Technical Writing and Programming
Disclaimer: The views expressed on this page are mine and do not necessarily accord with those of any of my employers, past or present.
These links skip down the page to the applicable sections:
- The need for standards
- The importance of proofreading
- Who should be a technical author?
- Why technical authors are unpopular
- Emergency parachute manuals
Language, like hands, evolved not so much as a tool, but as a weapon. We all want to be experts and, in the shopkeeper mentality, simplicity is the enemy of the expert. Notice how people love to use abbreviations and acronyms where neither are necessary and only obscure meaning.
Write in such a way as that you can be readily understood by both the young and the old, by men as well as women, even by children.
— Ho Chi Minh
Communist Uncle Ho and capitalist Neil Armstrong (a former US Navy pilot, anyway) who was first to land on the moon (together with Buzz Aldrin) agree in this instance. After the space shuttle Challenger blew up, killing its crew of seven…
Armstrong was appointed to the presidential commission that investigated the disaster. Robert Hotz, another commission member, told reporters it was Armstrong who had led a fight to couch the report’s findings in clear, easily understood, nontechnical language.
— Kathy Sawyer, Armstrong’s Code, Washington Post Magazine, July 11th, 1999 (linked later on this page)
People cannot write for others unless they are determined to do so and become practised in that art. They can write only for themselves. Why then would they need to proofread it? Language did not evolve solely as a tool for communicating facts to others (to your close friends and relatives) much as hands evolved as tools for making things, but as a weapon for kicking verbal sand in others’ faces — those who are not your close friends and relatives. (Much as hands also evolved as weapons.) Notice that teenagers often converse in a garbled lingo analogous to a ‘scrambler’ phone line, not for any conscious reason, but automatically. In attempting to get people to communicate clearly — proofreading being a part of that — we are rebelling against a basic instinct in people to preserve privacy of language.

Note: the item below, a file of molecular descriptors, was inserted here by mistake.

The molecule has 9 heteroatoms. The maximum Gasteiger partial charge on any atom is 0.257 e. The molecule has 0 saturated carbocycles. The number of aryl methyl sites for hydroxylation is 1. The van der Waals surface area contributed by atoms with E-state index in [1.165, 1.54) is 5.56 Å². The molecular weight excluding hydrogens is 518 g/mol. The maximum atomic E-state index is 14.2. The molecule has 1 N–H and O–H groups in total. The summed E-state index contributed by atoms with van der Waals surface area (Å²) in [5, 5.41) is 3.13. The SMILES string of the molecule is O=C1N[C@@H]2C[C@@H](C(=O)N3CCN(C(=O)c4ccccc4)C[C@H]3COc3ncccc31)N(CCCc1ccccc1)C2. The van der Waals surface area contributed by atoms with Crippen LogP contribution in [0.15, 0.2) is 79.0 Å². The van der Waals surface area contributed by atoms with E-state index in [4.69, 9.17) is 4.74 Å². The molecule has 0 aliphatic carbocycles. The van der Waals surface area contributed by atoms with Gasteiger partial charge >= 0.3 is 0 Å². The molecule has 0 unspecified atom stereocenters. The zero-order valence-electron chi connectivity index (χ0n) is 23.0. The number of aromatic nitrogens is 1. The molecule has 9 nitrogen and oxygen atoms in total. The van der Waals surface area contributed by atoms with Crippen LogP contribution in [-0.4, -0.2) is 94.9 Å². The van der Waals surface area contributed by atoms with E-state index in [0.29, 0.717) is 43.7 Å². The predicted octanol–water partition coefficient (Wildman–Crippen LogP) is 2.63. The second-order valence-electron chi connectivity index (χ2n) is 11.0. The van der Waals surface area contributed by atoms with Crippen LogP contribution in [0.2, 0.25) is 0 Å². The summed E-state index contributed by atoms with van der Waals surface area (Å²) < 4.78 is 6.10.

Therefore, when we try to convey useful information in writing, be it in program source code or prose, we are acting counter to human nature.
“The great thing about standards is there are so many to choose from.”
So said one of my hang gliding friends in connection with his work at the UK Meteorological Office. (The intentional irony struck me later…)
Why reinvent the wheel? I recommend the Microsoft Manual of Style for Technical Publications as a starting point for your organisation’s technical communication standards. Its English usage advice seems to be drawn largely from the Chicago Manual of Style. It is arguably too Americanized for some British tastes. Also, some software-specific terminology it advocates is particular to Microsoft programs, but most of its guidelines are generally applicable. You can always raise exceptions to adapt it to your organisation’s needs where you need to.
One reason for adopting writing standards in an organisation is that there can be several valid ways of expressing something. Do you push a button (in a program interface) or do you click on it? Neither. You click it. A published standard goes a long way to resolving such arguments.